TCS Daily


The New Ralph Nader

By Collin Levey - January 13, 2005 12:00 AM

After winning the People's Choice Awards for best movie of the year on Sunday night, Fahrenheit 9-11 director Michael Moore was jubilant. "I'll take this as an invitation to make more Fahrenheit 9/11s," he said.

And indeed, Mr. Moore's next project -- taking on American healthcare in a film called "Sicko" -- could send some executives at drug companies reaching for the Valium. Pfizer has been warning its employees to look out for the "scruffy guy in a baseball cap" while Wyeth, AstraZeneca and GlaxoSmithKline also sent out Moore-alerts to their staff.

But why worry? For a healthcare industry already facing the political microwave, a Michael Moore project could be just what the doctor ordered. The film maker may be a big hero to Hollywood, but the legacy of his films has been to discredit the causes he champions. Just ask John Kerry.

Fahrenheit 9/11 was timed to coincide with the 2004 presidential election for the sake of maximum interest and box office -- but its publicity and controversy was a distraction to the Democrats at the moment they were trying to get their message out. Taking a stance against the Iraq war became more difficult, not less, after the movie was released, forcing Democrats to distinguish their criticisms from those of the silver screen conspiracy theorists.

Who can forget how Gen. Wesley Clark's Democratic primary campaign had to spend several days extricating their candidate from the bear hug of the radical filmmaker? In the general election, John Kerry was likewise forced to walk the Fahrenheit tightrope -- distancing himself from Moore without alienating the party's liberal anti-war base that was turning out in droves and filling movie theatres with applause.

For the drug companies and HMOs set to be targeted in "Sicko," now might seem like the worst time for bad publicity. Last month's revelations about the potential cardiac dangers of blockbuster drugs Celebrex and Vioxx turned a klieg light on the screening policies of the Food and Drug Administration and challenged the motives of the drug companies.

And that's surely why Mr. Moore chose the subject. His gonzo style of ambush interviews goes something like this: Pick an industry already marked as injured political prey, wait until a moment when it is in the corner licking its wounds, then tickle its nose with a feather and "observe" how it behaves.

That was the tactic he employed in his other "documentaries" taking on the betes noires of the American left. Anti-Reagan animus drove the success of 1989 "Roger and Me"'s rant against outsourcing and layoffs at General Motors, while "Bowling for Columbine" capitalized on the anti-gun zeitgeist at a time when lawsuits against firearms manufacturers were sweeping the nation's cities.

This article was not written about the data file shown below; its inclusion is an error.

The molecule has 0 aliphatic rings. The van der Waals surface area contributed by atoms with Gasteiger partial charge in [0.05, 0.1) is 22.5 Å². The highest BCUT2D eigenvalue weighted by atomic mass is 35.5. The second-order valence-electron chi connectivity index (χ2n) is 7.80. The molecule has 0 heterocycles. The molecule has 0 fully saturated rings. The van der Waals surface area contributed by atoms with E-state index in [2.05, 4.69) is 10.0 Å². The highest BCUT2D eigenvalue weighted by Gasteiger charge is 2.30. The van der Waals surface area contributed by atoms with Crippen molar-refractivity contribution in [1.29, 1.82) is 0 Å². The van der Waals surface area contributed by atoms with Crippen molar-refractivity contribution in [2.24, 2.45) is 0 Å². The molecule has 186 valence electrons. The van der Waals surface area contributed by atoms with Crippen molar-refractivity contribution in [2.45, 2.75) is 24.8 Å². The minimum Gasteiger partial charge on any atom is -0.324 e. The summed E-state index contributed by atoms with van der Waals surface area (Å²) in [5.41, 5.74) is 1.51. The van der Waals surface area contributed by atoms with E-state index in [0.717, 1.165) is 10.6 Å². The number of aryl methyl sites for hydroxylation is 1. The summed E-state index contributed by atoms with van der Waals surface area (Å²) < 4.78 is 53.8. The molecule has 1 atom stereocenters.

But in both instances, as in Fahrenheit 9/11 Mr. Moore's efforts did no favors to the causes. Outsourcing continued and increased through the 90s as more businesses learned to use the advantages of the global economy to manufacture their products more efficiently. Municipal gun lawsuits uniformly failed to go much of anywhere despite the great bluster surrounding them.

Mr. Moore has waved off suggestions that he contributed to the Democrats' loss in November, but not everyone else agrees. Al From, head of the Democratic Leadership Council dismissed Moore as the sort of fringe element that didn't represent the future of the Democratic Party. Now, Congressional Democrats interested in enacting a socialized system of national healthcare in this country may be putting him on their black list too.

Consider, for example, that "Sicko" is targeted for release around the lead-up to the midterm Congressional elections. Just as Democratic candidates are trying to present their vision for American healthcare, "Sicko" viewers will be treated to Mr. Moore's suggestion that our healthcare is "inferior to that of much poorer nations" and that a better idea would be to emulate say, Canada, Cuba or Spain. That'll be a fun one to sell the voters.

Many Americans have been vocally impatient with rising healthcare and drug costs, but most also know the quality of care in this country sets the standard for the world. Back in 1994, Hillary Clinton's proposal to bring America a European-socialized style health care system took the Democratic Party down in flames. Since then, healthcare reformers have focused on marginal moves -- focusing on the uninsured and expanding coverage for prescription drugs.

More likely the only group that will profit from a new Moore movie on pharmaceutical companies pushing drugs to doctors and HMOs is the trial lawyers. Vioxx and Celebrex will surely attract mammoth class-actions in the same mold as those levied against other withdrawn medications like the diet drug fen-Phen. Breast implants, HMOs and birth control device Norplant have all proved rich targets before sympathetic juries.

In other words, Michael Moore is at risk of becoming a figure most similar to Ralph Nader -- the man whose candidacy last election he opposed as that of an ego-driven spoiler. Sound familiar? Messrs Moore and Nader both make good news copy and have a knack for articulating issues in a way that speaks to the left base of the Democratic Party. But their talent for self-promotion undercuts the political viability of the issues they claim to promote.

So, here's wishing Mr. Moore all the luck with his big-screen crusade against the companies that discover and produce the world's medicine. He says he'll show how "being screwed by your (health-care provider) and ill-served by pharmaceutical companies is the shared American experience." In fact, he may be the healthcare industry's best chance to expose the lunacy of its critics.



 

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